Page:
Whether or not Mozilla are willing to outsource that to the community, I do not know.

WhatTheSchmidt said,

And what does "Modern UI is a Windows-only feature" mean? Every platform is a platform-only feature. A UI cannot be written once and deployed on every platform unless you are using a platform agnostic library (which usually are bad). I cannot use IB on a Mac, and it just works on Windows. I need to build a separate UI layer for each. Did it take this long to write the interface for Mac, Windows, Linux, Android?

Indeed, you're absolutely right about UI's being platform specific. Mozilla handle this with their XULRunner UI engine (https://developer.mozilla.org/en/docs/XUL) which run's on almost any platform. The complication with the Modern UI changes likely comes from the lower level of OS integration that is required. XULRunner won't handle things like live tiles, that kind of thing, so all that stuff needs to be added for the Windows-specific version of Firefox. They also need to ensure that the Windows version of Firefox is backwards compatible with pre-Metro versions of Windows (7, Vista, XP).

I'd imagine that they've probably had similar difficulties with the other OS's as well, but it's not noticable nowadays because the porting to those platforms happened years ago. Certainly the Android version of Firefox was a very long time coming.

Majesticmerc said,

I'd imagine that they've probably had similar difficulties with the other OS's as well, but it's not noticable nowadays because the porting to those platforms happened years ago. Certainly the Android version of Firefox was a very long time coming.

Writing the code to handle the rendering would be complicated because they would need to add another way of doing the placement, etc., But adding the frame, the tile (which would not even be necessary), etc. would be the easiest part. You call an API to get back an XML fragment, you set your text to display, and call an API to set the look of the tile. Literally 1/4 day work to code and test, if that much.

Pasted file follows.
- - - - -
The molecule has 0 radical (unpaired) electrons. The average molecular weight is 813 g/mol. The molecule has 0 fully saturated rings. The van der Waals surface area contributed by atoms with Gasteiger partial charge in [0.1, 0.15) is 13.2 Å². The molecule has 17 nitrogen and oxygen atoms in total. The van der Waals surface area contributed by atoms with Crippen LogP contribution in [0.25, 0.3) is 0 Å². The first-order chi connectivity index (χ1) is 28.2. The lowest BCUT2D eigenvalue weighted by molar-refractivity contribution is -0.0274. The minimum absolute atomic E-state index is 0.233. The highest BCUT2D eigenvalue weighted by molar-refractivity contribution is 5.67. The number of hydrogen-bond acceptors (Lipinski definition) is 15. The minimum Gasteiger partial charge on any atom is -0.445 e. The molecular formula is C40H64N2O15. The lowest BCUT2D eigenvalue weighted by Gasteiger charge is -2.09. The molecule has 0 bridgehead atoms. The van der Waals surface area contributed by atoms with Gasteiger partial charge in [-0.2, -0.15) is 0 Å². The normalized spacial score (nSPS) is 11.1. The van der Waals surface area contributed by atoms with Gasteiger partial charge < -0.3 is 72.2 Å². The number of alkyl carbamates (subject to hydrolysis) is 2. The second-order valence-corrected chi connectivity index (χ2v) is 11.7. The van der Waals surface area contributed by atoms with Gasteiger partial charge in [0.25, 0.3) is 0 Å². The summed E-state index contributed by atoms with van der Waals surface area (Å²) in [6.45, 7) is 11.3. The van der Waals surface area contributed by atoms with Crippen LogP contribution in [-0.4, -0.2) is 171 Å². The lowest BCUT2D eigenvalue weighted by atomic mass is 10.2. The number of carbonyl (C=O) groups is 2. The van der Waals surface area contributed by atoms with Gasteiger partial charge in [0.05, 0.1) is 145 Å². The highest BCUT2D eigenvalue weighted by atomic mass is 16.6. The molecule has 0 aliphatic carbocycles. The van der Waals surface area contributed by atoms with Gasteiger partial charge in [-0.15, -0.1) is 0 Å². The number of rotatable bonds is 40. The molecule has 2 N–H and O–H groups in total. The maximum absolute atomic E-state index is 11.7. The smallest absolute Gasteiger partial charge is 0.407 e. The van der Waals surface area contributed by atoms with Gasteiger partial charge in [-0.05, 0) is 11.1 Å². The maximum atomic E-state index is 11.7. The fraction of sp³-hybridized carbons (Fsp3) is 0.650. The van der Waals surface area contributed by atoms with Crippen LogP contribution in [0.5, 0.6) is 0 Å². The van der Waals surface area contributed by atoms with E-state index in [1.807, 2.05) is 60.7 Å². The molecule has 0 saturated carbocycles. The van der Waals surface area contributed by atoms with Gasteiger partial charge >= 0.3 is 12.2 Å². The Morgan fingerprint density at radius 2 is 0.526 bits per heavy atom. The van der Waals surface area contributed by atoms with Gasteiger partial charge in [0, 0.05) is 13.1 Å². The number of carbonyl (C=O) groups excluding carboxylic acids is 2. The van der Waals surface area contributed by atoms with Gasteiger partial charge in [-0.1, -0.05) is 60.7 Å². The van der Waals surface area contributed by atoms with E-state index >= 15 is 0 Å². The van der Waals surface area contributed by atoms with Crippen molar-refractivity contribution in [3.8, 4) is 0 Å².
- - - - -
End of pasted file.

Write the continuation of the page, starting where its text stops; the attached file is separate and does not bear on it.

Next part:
The point is we have been made many promises by OSS, promises that make it better than the model Microsoft or Apple uses. But I don't see those promises being kept.

WhatTheSchmidt said,

Writing the code to handle the rendering would be complicated because they would need to add another way of doing the placement, etc., But adding the frame, the tile (which would not even be necessary), etc. would be the easiest part. You call an API to get back an XML fragment, you set your text to display, and call an API to set the look of the tile. Literally 1/4 day work to code and test, if that much.

The point is we have been made many promises by OSS, promises that make it better than the model Microsoft or Apple uses. But I don't see those promises being kept.

Why don't you help out then if it is just a few hours of work? Would look amazing on your resume to say you were a lead developer on the Firefox Modern UI.

As for un-kept promises every company is guilty of that. Apple promised a 64-bit version of Carbon then killed it off. Microsoft promised WinFS then killed it off. Etc.

WhatTheSchmidt said,
Isn't OSS great? We have a 64bit cell phone OS, and yet one OSS group seems so incompetent they can't flip a switch and compile as 64bit.

"flip a switch" -clueless non developer comment. enough said.

neonspark said,

"flip a switch" -clueless non developer comment. enough said.

I have been a software dev for over 20 years. And no, I am not one of those "I write HTML pages and therefore am a dev" developers. No, you cannot always just flip a switch and it is now 64bit, but for the most part, it should be. If you wrote your code properly, didn't try to trick the compiler, then flipping a switch is usually 90% of the work. If it takes them this long to get a 64bit build working, then the FF codebase must be horrendous.

GeekRusty said,

Why don't you help out then if it is just a few hours of work? Would look amazing on your resume to say you were a lead developer on the Firefox Modern UI.

As for un-kept promises every company is guilty of that. Apple promised a 64-bit version of Carbon then killed it off. Microsoft promised WinFS then killed it off. Etc.

Because:
1) I have too many projects going on to contribute
2) I don't use FF so why contribute to a project I don't care about
3) If I take time away from my family, then I want to be paid for that time so I can better my family.

As for closed source companies not shipping promised code, yep, you are correct. And the OSS community uses that as a way to claim that OSS is better. And yet, they are not and this shows that.

WhatTheSchmidt said,

I have been a software dev for over 20 years. And no, I am not one of those "I write HTML pages and therefore am a dev" developers. No, you cannot always just flip a switch and it is now 64bit, but for the most part, it should be. If you wrote your code properly, didn't try to trick the compiler, then flipping a switch is usually 90% of the work. If it takes them this long to get a 64bit build working, then the FF codebase must be horrendous.

The Fx code base is pretty horrible. A lot of it comes from the old Netscape code base from the mid-to-late 90s. The two biggest issues when compiling Firefox for x64 is some of the platform specific Assembly (around 1% of Firefox is in x86 Assembly) and C. Most of this has been worked on to resolve which is why it is possible to have 64-bit builds in the first place however it is not a bulletproof solution.